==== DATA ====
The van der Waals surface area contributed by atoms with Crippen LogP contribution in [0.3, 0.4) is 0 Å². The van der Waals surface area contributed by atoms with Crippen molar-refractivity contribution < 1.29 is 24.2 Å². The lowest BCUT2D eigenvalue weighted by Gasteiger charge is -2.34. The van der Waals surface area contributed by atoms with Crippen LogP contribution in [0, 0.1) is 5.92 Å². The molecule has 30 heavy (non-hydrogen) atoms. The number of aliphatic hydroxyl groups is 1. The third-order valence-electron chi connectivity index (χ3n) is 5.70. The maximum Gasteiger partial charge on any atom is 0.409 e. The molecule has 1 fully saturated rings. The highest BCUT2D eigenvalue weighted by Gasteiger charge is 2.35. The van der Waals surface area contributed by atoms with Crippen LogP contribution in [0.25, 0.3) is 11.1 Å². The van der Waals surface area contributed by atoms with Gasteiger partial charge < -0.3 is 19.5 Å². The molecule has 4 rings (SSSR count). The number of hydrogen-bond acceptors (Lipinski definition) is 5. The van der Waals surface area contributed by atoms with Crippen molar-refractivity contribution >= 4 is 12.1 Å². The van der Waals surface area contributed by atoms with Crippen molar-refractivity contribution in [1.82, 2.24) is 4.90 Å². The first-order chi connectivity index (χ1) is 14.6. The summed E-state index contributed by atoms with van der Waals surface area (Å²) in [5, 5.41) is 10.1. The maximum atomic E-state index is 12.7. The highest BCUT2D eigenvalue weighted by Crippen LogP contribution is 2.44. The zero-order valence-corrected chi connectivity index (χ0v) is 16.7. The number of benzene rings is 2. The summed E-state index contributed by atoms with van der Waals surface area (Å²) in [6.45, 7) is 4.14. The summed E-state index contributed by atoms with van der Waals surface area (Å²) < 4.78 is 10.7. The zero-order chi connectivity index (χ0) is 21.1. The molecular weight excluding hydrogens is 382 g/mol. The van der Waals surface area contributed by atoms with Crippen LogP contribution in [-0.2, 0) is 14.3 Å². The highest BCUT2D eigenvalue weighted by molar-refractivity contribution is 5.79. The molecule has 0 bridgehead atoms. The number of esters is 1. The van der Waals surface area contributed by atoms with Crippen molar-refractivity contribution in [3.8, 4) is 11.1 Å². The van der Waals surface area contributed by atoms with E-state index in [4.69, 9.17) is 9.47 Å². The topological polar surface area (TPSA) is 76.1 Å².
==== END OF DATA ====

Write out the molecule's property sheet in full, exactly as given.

The van der Waals surface area contributed by atoms with Crippen LogP contribution in [0.3, 0.4) is 0 Å². The van der Waals surface area contributed by atoms with Crippen molar-refractivity contribution < 1.29 is 24.2 Å². The lowest BCUT2D eigenvalue weighted by Gasteiger charge is -2.34. The van der Waals surface area contributed by atoms with Crippen LogP contribution in [0, 0.1) is 5.92 Å². The molecule has 30 heavy (non-hydrogen) atoms. The number of aliphatic hydroxyl groups is 1. The third-order valence-electron chi connectivity index (χ3n) is 5.70. The maximum Gasteiger partial charge on any atom is 0.409 e. The molecule has 1 fully saturated rings. The highest BCUT2D eigenvalue weighted by Gasteiger charge is 2.35. The van der Waals surface area contributed by atoms with Crippen LogP contribution in [0.25, 0.3) is 11.1 Å². The van der Waals surface area contributed by atoms with Gasteiger partial charge < -0.3 is 19.5 Å². The molecule has 4 rings (SSSR count). The number of hydrogen-bond acceptors (Lipinski definition) is 5. The van der Waals surface area contributed by atoms with Crippen molar-refractivity contribution >= 4 is 12.1 Å². The van der Waals surface area contributed by atoms with Crippen molar-refractivity contribution in [1.82, 2.24) is 4.90 Å². The first-order chi connectivity index (χ1) is 14.6. The summed E-state index contributed by atoms with van der Waals surface area (Å²) in [5, 5.41) is 10.1. The maximum atomic E-state index is 12.7. The highest BCUT2D eigenvalue weighted by Crippen LogP contribution is 2.44. The zero-order valence-corrected chi connectivity index (χ0v) is 16.7. The number of benzene rings is 2. The summed E-state index contributed by atoms with van der Waals surface area (Å²) in [6.45, 7) is 4.14. The summed E-state index contributed by atoms with van der Waals surface area (Å²) < 4.78 is 10.7. The zero-order chi connectivity index (χ0) is 21.1. The molecular weight excluding hydrogens is 382 g/mol. The van der Waals surface area contributed by atoms with Crippen LogP contribution in [-0.2, 0) is 14.3 Å². The highest BCUT2D eigenvalue weighted by molar-refractivity contribution is 5.79. The molecule has 0 bridgehead atoms. The number of esters is 1. The van der Waals surface area contributed by atoms with Crippen molar-refractivity contribution in [3.8, 4) is 11.1 Å². The van der Waals surface area contributed by atoms with E-state index in [4.69, 9.17) is 9.47 Å². The topological polar surface area (TPSA) is 76.1 Å².